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Chloride public hearing scheduled tonight

Posted: June 30, 2014 5:06 p.m.
Updated: June 30, 2014 5:06 p.m.
 

Santa Clarita Valley residents get their chance tonight to turn thumbs-up or thumbs-down on a proposed sewage rate increase that some call a “salt tax.”

Following the guidelines of Proposition 218, Santa Clarita Valley Sanitation District officials have been meeting with the public about the proposed rate hike and scheduled a public hearing at 6 p.m. today at Santa Clarita City Hall.

If the rate increase passes, property owners who are hooked up to the district’s sewer system will see the hike on property tax bills phased in over the next six years. After that time, the rate increase would be about $100 per year for the average single-family home, district officials say.

Official protests to the increase are required to include a written statement outlining the property owner’s stance on the issue, the parcel he or she owns and the signature of the owner. Protests can be dropped off during tonight’s public hearing but will not be accepted after that.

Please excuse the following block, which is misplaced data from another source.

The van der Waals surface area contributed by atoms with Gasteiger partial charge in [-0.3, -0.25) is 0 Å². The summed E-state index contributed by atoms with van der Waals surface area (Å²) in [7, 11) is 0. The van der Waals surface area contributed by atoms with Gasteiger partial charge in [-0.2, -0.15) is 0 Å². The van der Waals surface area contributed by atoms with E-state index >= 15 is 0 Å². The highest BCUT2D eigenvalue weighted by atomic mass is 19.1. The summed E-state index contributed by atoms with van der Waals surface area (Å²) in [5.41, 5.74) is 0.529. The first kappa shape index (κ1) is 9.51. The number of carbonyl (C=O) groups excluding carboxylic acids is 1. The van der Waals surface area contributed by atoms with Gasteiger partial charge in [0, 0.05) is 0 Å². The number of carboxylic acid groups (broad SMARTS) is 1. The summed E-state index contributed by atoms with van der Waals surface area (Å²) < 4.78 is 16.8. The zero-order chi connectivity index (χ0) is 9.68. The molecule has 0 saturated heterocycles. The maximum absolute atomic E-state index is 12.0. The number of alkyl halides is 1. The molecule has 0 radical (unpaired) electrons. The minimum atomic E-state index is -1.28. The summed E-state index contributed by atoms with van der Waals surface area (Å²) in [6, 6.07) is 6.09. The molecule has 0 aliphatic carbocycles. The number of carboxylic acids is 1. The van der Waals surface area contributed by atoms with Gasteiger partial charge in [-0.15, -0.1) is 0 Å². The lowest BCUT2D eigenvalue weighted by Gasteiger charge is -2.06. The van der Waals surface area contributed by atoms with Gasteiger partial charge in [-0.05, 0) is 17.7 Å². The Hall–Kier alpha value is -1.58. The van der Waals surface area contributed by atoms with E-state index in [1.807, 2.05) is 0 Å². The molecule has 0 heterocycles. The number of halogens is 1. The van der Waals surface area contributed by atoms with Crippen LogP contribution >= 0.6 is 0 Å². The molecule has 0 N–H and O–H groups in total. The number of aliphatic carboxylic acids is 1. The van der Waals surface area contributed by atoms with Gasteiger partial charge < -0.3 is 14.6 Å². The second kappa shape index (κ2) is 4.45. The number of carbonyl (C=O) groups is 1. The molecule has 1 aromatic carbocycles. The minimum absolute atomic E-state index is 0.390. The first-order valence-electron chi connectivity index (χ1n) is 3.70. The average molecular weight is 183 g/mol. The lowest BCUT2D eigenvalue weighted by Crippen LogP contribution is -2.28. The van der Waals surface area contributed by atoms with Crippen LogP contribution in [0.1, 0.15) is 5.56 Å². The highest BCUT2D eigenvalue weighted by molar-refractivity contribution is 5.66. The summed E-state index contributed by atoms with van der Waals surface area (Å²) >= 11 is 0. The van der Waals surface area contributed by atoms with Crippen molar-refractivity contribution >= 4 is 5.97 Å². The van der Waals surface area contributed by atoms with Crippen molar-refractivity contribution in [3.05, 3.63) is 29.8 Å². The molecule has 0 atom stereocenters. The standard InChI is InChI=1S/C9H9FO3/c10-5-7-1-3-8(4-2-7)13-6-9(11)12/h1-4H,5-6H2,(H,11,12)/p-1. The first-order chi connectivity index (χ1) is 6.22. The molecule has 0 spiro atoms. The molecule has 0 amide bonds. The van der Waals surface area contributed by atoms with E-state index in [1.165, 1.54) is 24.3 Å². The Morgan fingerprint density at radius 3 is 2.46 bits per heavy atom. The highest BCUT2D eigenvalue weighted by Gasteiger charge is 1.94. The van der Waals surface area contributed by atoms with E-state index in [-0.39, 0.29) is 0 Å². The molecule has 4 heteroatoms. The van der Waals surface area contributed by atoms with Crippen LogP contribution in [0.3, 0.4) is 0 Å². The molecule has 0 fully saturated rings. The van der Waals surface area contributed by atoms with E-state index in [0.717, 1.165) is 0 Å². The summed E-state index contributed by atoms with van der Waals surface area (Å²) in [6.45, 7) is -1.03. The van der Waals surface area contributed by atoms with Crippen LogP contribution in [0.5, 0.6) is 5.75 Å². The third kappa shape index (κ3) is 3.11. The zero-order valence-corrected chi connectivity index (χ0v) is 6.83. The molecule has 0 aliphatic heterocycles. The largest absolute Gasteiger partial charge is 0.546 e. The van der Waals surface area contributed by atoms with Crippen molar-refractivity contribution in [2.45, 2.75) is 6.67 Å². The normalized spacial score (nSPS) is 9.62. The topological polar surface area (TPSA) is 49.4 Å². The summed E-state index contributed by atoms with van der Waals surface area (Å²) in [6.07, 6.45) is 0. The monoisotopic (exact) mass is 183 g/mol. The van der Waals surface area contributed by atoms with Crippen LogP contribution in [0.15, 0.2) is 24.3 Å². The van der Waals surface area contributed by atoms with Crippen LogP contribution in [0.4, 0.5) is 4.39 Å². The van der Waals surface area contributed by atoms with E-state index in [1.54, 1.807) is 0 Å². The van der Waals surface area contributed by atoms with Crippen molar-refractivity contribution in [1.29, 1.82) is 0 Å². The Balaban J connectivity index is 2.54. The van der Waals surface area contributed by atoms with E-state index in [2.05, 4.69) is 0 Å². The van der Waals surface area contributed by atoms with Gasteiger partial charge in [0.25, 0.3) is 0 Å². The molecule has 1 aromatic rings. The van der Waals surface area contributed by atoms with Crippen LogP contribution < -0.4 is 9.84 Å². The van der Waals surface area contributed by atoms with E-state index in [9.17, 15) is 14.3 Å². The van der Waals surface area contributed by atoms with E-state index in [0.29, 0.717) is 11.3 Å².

As of Thursday, only 31 notices of protest representing 34 parcels had been received, according to the agenda for tonight’s meeting. Nearly 70,000 notices about the rate hike and public hearing were reportedly sent out to property owners.

Notices of protest must total 50 percent of the property owners affected by the rate increase to block the district from moving ahead with the hike.

The Sanitation District’s board of directors, consisting of two Santa Clarita City Council members and a county supervisor, may approve the district’s Service Charge Report at the end of the hearing tonight, or the board may put over a decision until its July 7 meeting.

If the Service Charge Report is adopted, the board still must approve an ordinance to enact the rate increase before the rates are presented to the county Assessor’s office in August, a district official said.

The rate increase, if adopted, would fund a $130 million treatment system to remove chloride — a naturally occurring component in common table salt — from treated wastewater that is discharged into the Santa Clara River.

Downstream farmers say the chloride damages their avocado crops, and the Los Angeles Regional Water Quality Control Board has determined the Santa Clarita Valley Sanitation District must reduce discharged chloride to 100 milligrams per liter or face steep fines for failing to maintain California water quality standards.

 

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